Passive House Design
Durable, energy-efficient, cost-effective and comfortable buildings.
1 • High-performance building envelope
- Continuous insulation, with a high thermal performance: R-38 hr.ft2.ºF/BTU minimum for opaque elements and R-7.1 hr.ft2.ºF/BTU minimum for windows.
- Continuous air-tight layer and wind-tight layer: airtightness level< 0.6 ACH@50Pa, corresponding to the most stringent standard.
- Elimination of thermal-bridges, which are localized weak areas in the envelope of a building, like a wall-floor connection: Psi < 0.006 BTU/(hr.ft.ºF).
- Reduced cold air infiltration in winter, reducing heating energy use.
- Reduced warm air infiltration in summer, reducing humidity and cooling demand.
- Reduced air movement within insulation layer, enhancing its performance.
- Reduced possibility of moisture and condensation damage to envelope, resulting in more durable and higher quality buildings.
- Reduced noise infiltration, enhancing calmness of indoor environment.
- Reduced drafts and higher interior surface temperature, eliminating structural damage from condensation and mold, and providing higher thermal comfort.
2 • Passive Solar
By bringing daylight and fresh air inside the building, windows play a key role in optimizing well-being. High performing windows is also essential to ensure thermal comfort. Instead of acting as holes in the fabric that contribute to heat loss, which is the case in most buildings, Passive House windows can result in net heat gains on the south façade, because solar radiations add more energy to the home than it loses, thus reducing space heating demand.
Passive house windows characteristics:
- Low thermal transmission: Uw, installed < 0.14 Btu/ hr.ft2.ºF.
- Triple pane windows with low-emissivity coatings on the glass, argon filling, low-conductivity insulated spacers, thermally broken window frames.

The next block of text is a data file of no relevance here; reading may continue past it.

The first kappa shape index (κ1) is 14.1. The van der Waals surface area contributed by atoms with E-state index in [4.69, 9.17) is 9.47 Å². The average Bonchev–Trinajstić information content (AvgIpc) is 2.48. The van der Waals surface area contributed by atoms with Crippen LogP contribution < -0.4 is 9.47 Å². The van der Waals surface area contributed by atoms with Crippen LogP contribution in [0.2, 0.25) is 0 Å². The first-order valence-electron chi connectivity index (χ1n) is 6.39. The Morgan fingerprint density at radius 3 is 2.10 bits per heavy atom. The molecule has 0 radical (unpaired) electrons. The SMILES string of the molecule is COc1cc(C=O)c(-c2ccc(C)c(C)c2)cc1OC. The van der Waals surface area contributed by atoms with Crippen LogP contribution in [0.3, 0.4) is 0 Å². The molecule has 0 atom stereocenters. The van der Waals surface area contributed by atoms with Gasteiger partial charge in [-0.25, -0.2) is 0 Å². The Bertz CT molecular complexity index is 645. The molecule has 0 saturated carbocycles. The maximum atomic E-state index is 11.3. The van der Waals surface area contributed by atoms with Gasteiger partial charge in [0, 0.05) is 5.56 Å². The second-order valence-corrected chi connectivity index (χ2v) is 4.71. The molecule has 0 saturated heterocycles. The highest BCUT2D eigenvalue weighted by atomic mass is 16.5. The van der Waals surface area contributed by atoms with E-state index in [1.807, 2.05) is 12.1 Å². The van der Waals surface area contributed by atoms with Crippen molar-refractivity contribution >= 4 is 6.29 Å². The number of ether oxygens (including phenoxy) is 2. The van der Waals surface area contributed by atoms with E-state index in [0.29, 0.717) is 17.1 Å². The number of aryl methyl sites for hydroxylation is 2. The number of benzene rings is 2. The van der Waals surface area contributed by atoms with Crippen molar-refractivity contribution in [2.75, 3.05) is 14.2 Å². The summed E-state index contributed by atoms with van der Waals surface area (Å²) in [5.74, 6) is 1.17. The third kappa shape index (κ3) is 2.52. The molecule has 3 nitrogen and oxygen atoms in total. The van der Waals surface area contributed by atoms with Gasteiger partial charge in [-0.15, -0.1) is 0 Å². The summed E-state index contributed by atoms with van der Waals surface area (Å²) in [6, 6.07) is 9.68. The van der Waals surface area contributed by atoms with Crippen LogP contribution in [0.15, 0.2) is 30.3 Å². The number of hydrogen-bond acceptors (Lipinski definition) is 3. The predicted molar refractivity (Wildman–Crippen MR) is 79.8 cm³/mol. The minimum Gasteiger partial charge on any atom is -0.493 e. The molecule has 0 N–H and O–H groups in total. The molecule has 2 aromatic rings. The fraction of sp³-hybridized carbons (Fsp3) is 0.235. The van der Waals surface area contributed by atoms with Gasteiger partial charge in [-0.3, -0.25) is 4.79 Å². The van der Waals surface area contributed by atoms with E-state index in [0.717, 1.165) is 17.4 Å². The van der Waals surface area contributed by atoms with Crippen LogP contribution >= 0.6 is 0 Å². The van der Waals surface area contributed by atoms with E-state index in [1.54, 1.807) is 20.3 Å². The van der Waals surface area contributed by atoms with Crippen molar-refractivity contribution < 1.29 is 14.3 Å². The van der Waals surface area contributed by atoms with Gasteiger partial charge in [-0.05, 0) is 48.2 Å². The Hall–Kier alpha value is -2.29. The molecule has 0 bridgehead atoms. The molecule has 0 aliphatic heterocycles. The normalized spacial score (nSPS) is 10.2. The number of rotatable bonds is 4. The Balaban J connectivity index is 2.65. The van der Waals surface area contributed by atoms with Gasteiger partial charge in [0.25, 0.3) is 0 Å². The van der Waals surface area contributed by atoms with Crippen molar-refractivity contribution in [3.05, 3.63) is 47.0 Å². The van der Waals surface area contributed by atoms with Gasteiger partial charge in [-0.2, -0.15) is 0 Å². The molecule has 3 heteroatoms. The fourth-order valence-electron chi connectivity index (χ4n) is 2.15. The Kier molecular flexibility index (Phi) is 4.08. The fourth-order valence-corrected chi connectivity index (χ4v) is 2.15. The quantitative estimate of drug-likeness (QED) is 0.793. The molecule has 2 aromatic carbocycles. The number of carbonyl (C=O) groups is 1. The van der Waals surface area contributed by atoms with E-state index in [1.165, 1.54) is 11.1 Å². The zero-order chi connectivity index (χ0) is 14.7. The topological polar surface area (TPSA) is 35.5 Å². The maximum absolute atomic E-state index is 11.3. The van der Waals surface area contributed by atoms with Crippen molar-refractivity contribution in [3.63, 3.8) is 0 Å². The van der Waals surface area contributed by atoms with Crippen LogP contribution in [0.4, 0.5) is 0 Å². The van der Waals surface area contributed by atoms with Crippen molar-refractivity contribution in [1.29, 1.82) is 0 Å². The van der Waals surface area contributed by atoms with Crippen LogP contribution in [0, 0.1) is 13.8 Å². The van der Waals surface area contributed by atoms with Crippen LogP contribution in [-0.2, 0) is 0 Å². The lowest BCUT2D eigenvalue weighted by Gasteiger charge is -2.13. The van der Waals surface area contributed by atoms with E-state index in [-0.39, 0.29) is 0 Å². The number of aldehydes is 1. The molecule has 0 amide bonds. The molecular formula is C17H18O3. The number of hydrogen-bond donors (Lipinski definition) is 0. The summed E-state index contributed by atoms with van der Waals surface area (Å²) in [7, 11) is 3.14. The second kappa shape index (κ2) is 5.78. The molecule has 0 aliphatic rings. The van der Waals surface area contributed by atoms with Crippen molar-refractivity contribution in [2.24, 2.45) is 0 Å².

- High solar energy transmittance factor (SHGC) = 50-60%, except West and East orientations (20-30%) as solar shading can be difficult to achieve on these orientation.
- High internal surface temperatures, leading to increased occupant comfort.
Occupants are free to open windows as they wish without compromising the energy-efficiency of the building. However indoor air quality is never compromised irrespective of whether windows are opened or not, because fresh air is continuously supplied by the mechanical ventilation system which is a critical element of a Passive House project.
3 • Thermal comfort and indoor air quality
A mechanical ventilation system (HRV) with heat recovery provides optimal indoor air quality for the health and comfort of occupants. With an efficiency of 75% minimum, the heat exchanger saves energy by passively transferring heat from the exhaust air to the outdoor incoming air.
In addition, a subsoil heat exchanger reduces or even eliminates the use of active heating demand in winter and active cooling demand in summer, by taking advantage of the constant temperature of the ground over the year to pre-heat (winter) and pre-cool (summer) incoming fresh air and thus reducing energy input.